For some, a great voice is a natural gift, and putting it to use is a talent in itself. Clad in a bright red saree, she sits gracefully with a small, yet charming smile. With her girl-next-door looks, one wouldn’t recognise her until she starts talking. And once she does, your brain gets teased, trying to identify the oh-so-recognisable voice of dubbing artist Savitha Reddy.
The talented artist shot to fame after lending her voice to none other than former Miss World Aishwarya Rai Bachchan’s character in the 1998 blockbuster Jeans. What started as a hobby and a way to earn some quick money changed her life as she went on to dub for heroines in the Tamil and Telugu film industries.
“I was in high school when I started dubbing. It used to be for small-time movies and I used to earn enough money to buy my favourite clothes and treat my friends. I was a happy teen,” says the artist who has dubbed for Simran in Panchathantiram (2002), Jyothika in 36 Vayadhinile (2015), Trisha in Varsham (2004) and Tamannah in Veeram (2014) among the 1,000 movies she has worked on.
Known for her adaptable voice, she was recognised by director Shankar and bagged her first major dubbing project. “I didn’t tell anyone that I was dubbing for Aishwarya Rai. I was so excited. All I could think was, I am dubbing for Miss World herself!” she reminisces.
Not knowing what could happen in the industry, she kept her first assignment a secret till the film was released. “It was my first assignment and I didn’t want to take any chances until I heard my voice in the movie. I didn’t tell anyone. But I went for the preview show with my friends and had a blast watching it,” she shares.
She had a thin voice as a teenager, and says it was a challenge to dub for people older than her. “My voice hadn’t matured yet. I had to practice a lot for my voice to suit Aishwarya. It was a great experience and after the movie was released, she called and thanked me,” Savitha recalls.
Enjoying her success, Savitha then went on to dub for top actors including Jyothika and Simran. “My voice was perfect for Jyothika and Simran. I ended up dubbing for them in almost all their films. After Simran did Vaali (1999), she took a break, and that was a break for me too,” laughs the MBA graduate who adores Jyothika.
“My parents were apprehensive at first. But since I didn’t have anything to do on screen, they were fine; I am happy being off screen as well. It gives me privacy and I get to enjoy my personal life. For a long time, even people who live on the same street as me didn’t know I was a dubbing artist,” quips Savitha, who also dubbed for Deepika Padukone in Kochadaiiyan (2014).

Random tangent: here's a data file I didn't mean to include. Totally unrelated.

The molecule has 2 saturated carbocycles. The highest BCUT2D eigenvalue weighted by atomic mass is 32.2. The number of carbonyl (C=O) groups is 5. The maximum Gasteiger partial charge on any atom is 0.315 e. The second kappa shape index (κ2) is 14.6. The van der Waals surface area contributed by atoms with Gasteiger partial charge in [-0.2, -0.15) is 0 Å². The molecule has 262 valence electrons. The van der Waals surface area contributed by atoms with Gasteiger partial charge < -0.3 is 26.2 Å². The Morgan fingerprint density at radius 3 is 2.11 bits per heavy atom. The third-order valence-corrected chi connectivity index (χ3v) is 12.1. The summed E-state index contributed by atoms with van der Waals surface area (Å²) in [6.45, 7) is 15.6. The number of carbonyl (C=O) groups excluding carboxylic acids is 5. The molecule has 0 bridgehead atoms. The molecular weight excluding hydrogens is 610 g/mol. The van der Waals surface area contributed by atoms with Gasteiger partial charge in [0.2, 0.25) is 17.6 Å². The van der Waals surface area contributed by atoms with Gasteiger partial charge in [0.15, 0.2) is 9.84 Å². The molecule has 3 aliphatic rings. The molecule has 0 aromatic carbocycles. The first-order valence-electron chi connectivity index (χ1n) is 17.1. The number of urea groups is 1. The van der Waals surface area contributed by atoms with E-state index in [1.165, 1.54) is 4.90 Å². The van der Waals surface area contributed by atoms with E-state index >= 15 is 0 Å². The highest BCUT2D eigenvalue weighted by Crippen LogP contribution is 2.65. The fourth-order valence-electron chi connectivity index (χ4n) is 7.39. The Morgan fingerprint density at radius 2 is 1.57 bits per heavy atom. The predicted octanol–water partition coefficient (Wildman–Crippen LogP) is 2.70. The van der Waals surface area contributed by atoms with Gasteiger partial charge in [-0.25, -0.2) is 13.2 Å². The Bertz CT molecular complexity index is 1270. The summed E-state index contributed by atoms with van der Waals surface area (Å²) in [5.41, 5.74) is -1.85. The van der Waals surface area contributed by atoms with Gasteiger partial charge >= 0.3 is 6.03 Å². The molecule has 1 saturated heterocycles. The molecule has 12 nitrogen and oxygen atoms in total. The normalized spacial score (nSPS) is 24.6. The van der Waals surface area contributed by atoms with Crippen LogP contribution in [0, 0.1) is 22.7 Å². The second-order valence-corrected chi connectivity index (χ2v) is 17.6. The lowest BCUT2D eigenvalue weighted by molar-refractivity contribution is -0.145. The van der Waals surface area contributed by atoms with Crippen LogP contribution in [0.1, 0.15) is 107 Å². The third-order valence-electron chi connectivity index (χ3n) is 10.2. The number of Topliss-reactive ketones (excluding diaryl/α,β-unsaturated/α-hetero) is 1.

Talking about incidents that happen when she goes out, she giggles, “When I go shopping or step outside, I avoid talking much. Some people recognise my voice and even asked me to talk just so they can recall where they heard it!”
What is her favourite dialogue? “Loosa paa nee?” (Are you mad?), she says, referring to the famous dialogue from Pithamagan (2003), in which she dubbed for Laila. “The experience of dubbing for the movie is unforgettable. Director Bala wants exactly what he desires and we cannot intervene,” she says, and goes on to narrate, “A scene in which Laila pulls the chain in a train required me to shriek loudly. Sounds fun? Well, I was pregnant and thought I would deliver in the dubbing studio. I was panting, but managed to do the whole part and that is one of the best scenes in the movie.”
A recent trend in dubbing is the use of colloquial terms and accents. What’s her take on the trend? “When I started dubbing, directors wanted dialogues to be crystal clear. The Tamil and Telugu words had to be pronounced properly. But, now, it’s very ‘chill’. They want me to be casual, use ‘Tanglish’ words, and talk like I would at home, or to a friend. I like both, it’s my job and I enjoy doing it,” says Savitha.
Improvising and delivering impromptu dialogues while dubbing makes her versatile. “Dubbing with artists like Santhanam is a riot. Known for his comic timing, he sometimes changes dialogues and says entirely different things, which is funny. I don’t give up…I give it back and the director loves it,” she shares while talking about her experience dubbing for Hansika Motwani in Oru Kal Oru Kannadi (2012).
Savitha says she enjoys adding her own words when necessary. “Sometimes I add my own words while dubbing. Sometimes non-Tamil/Telugu speaking actors have trouble delivering dialogues, so I have to make sure the lip-sync and dub is accurate,” she explains and goes on to discuss how people have a wrong notion about dubbing artists. “People think dubbing is just talking. That’s not true. Dubbing involves improvisation, voice modulation, adaptation and other technicalities,” she says.
In an industry where there were hardly 20 dubbing artists in the 90’s, Savitha says the number of artists has grown to over 2,000 now. “When I entered the industry, there were very few dubbing artists. Now, singers, VJs and RJs have started becoming dubbing artists. Some dub for small-time movies, commercials and serials. The growth and exposure for this field is a good thing, but the quality of work shouldn’t be affected.”
The talented artist has a long list of movies and projects lined up. She says, “I was like clay when I stepped into the industry. I used to just follow instructions and observe. That has moulded me, and after 19 years, my growth has been heartwarming and I am happy.”